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CPS drops prosecution of helmet camera cyclist who delayed traffic by seconds while filming law-breaking driver

Cycling UK hails legal win in case involving Bristol rider who shot footage of one driver using phone at wheel and another ignoring a red light

The Crown Prosecution Service (CPS) has dropped its case against a cyclist who was said to have delayed traffic by a handful of seconds as he used his helmet camera to film a driver illegally using a handheld mobile phone at the wheel in Bristol, as well as another motorist subsequently driving through a red light.

During the incident, which happened on 4 March, Tom Bosanquet spotted a driver using their mobile phone when he drew up alongside them at a set of traffic lights.

He told the motorist that using the phone at the wheel was an offence and dangerous, and while he did so an impatient van driver behind starting beeping his horn due to the delay which lasted all of 9 seconds.

The video of the incident(s), which led to Bosanquet himself being charged despite capturing two driving offences on camera

The van driver then accelerated through the red traffic light, and also failed to give the cyclist the minimum 1.5 metres of space stipulated in the Highway Code since January this year.

Despite capturing footage of those motoring offences which he intended to pass onto police, Mr Bosanquet was himself sent a Notice of Intended Prosecution by Avon & Somerset Police.

He was subsequently charged with inconsiderate cycling contrary to section 29 of the Road Traffic act 1988, an offence that on conviction can lead to a fine of up to £1,000.

> Police intend to prosecute helmet cam cyclist for holding up van driver – for nine seconds

The 43-year-old, whose legal fees are being covered by Cycling UK’s Cyclists’ Defence Fund, had been due to appear at North Somerset Magistrates Court today.

However, the CPS decided to drop the prosecution following a review that concluded that it was Not in the Public Interest to proceed.                                         

Mr Bosanquet, who lives in Bristol, said that the threat of prosecution that had been hanging over him in recent months had been a “stressful” experience.

“This case has been a long, drawn-out and stressful process, and as the first run-in I’ve ever had with the law, I’ve felt shaken by it,” he said. “The attempted prosecution was heavy-handed and inappropriate, something borne out by the case now being dropped.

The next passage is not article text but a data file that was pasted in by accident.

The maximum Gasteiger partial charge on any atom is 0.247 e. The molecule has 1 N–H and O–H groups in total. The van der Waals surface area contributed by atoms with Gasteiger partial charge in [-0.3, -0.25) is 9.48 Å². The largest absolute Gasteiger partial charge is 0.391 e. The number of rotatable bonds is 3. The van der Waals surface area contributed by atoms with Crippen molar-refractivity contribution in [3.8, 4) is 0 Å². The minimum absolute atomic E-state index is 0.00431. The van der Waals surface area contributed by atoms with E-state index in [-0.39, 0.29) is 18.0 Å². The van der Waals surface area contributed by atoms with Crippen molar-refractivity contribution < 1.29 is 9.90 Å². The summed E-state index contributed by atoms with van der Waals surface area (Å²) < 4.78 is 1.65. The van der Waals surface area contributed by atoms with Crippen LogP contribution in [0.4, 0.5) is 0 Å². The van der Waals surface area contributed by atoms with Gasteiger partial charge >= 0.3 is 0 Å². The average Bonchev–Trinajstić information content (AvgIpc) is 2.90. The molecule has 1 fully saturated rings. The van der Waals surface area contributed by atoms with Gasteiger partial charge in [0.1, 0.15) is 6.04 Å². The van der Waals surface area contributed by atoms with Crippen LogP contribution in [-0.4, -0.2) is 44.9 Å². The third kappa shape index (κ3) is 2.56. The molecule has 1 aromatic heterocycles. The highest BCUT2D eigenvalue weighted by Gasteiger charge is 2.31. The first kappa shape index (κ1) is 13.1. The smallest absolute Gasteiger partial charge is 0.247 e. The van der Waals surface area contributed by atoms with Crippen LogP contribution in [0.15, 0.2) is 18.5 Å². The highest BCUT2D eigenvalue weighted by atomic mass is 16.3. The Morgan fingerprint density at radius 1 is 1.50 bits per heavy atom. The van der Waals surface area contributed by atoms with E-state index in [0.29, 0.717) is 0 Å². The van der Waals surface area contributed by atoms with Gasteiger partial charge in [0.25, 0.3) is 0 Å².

“I am relieved now to move on from this episode, wiser but undaunted in my desire for the ongoing safety of all vulnerable road users,” he continued.

“Throughout I’ve been humbled by the support shown to me both by individuals and groups such as Bristol Cycling Campaign, and particularly grateful to Cycling UK’s Cyclists’ Defence Fund which was there to take my side and support me,” Mr Bosanquet added.

Sarah Mitchell, chief executive of Cycling UK, said: “It’s somewhat ironic that Mr Bosanquet was prosecuted in the incident when he was using a helmet camera to catch footage with the intention of supporting the police [by collecting] evidence of bad behaviour on our roads.

“This is something that police forces across the country have expressed they welcome from the public, and any negligible delay to traffic was caused in part by this.”

She added: “Cycling UK believes the police should never have referred the case to the Crown Prosecution Service, so we’re pleased it’s now been dropped. Going to court would undoubtedly have been a waste of resources.”

According to Cycling UK, the Cyclists’ Defence Fund, which is financed solely through donations, “helps fight significant legal cases involving cyclists, especially those which could set important precedents for the future, and could affect the safety of all cyclists. Its remit has expanded over time to cover all aspects of cycling and the law.”

Simon joined as news editor in 2009 and is now the site’s community editor, acting as a link between the team producing the content and our readers. A law and languages graduate, published translator and former retail analyst, he has reported on issues as diverse as cycling-related court cases, anti-doping investigations, the latest developments in the bike industry and the sport’s biggest races. Now back in London full-time after 15 years living in Oxford and Cambridge, he loves cycling along the Thames but misses having his former riding buddy, Elodie the miniature schnauzer, in the basket in front of him.

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